This stop is excerpted from Planting Edo, a field guide created in partnership with the Harvard Art Museums. The guide pairs Arboretum specimens with paintings from the Museums' exhibition Painting Edo: Japanese Art from the Feinberg Collection.
Japanese red pine, scientific name Pinus densiflora, is a multi-stemmed tree with twisted trunks and upright spreading branches. Such features are uncommon for pine trees, which are known for growing straight and tall. The Japanese red pine has bark that peels away in thin strips, revealing stunning oranges and grays. Its needles are approximately 2 to 3 inches long and arranged in bundles of two, which produces a tufted, billowy effect. It has oval-shaped tan cones, which open to release their winged seeds in their second year of growth.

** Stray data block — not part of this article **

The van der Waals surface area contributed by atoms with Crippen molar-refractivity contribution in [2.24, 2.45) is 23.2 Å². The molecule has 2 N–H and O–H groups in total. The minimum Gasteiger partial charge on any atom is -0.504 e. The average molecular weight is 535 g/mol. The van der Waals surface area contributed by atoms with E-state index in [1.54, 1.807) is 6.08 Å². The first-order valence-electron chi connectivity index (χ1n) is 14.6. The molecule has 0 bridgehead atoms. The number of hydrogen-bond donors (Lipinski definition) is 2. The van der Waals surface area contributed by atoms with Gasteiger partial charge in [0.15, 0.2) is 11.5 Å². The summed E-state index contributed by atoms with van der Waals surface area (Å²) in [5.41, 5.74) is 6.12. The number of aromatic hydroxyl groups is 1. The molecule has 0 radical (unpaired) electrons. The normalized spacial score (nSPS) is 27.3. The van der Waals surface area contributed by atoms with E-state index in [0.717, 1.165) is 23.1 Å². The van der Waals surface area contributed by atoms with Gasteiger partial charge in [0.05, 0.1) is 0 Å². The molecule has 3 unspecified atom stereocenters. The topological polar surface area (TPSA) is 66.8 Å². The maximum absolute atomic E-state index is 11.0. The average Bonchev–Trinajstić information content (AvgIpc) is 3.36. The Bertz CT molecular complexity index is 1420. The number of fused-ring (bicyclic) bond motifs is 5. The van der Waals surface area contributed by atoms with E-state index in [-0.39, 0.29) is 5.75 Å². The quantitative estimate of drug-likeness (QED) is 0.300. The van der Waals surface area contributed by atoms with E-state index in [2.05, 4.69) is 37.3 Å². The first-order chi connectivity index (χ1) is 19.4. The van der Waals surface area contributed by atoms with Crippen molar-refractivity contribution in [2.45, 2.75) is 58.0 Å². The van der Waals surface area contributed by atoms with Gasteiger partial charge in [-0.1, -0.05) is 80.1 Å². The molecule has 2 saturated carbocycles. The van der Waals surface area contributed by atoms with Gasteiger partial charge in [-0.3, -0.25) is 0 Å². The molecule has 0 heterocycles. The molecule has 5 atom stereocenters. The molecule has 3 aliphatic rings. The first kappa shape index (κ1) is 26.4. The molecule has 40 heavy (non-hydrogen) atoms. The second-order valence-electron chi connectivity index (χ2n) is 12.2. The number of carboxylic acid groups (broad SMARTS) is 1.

This painting on a pair of miniature sliding doors, Pines of Miho by Kamisaka Sekka (1866–1942), depicts a scenic area on the Miho Peninsula (Miho no matsubara), in Shizuoka City, Japan, which is home to an iconic four miles of seashore lined with pine trees. Notice how Sekka has used touches of ink against the dyed silk to suggest the colors of the peeling bark and a single brushstroke to create the landscape above the trees.
Kamisaka Sekka, Pines of Miho, Japanese, Taishō or Shōwa period, 1925–35. Pair of sliding doors; ink, color, and gold on silk. Harvard Art Museums, Promised gift of Robert S. and Betsy G. Feinberg, TL42147.10. Photo: John Tsantes and Neil Greentree; © Robert Feinberg.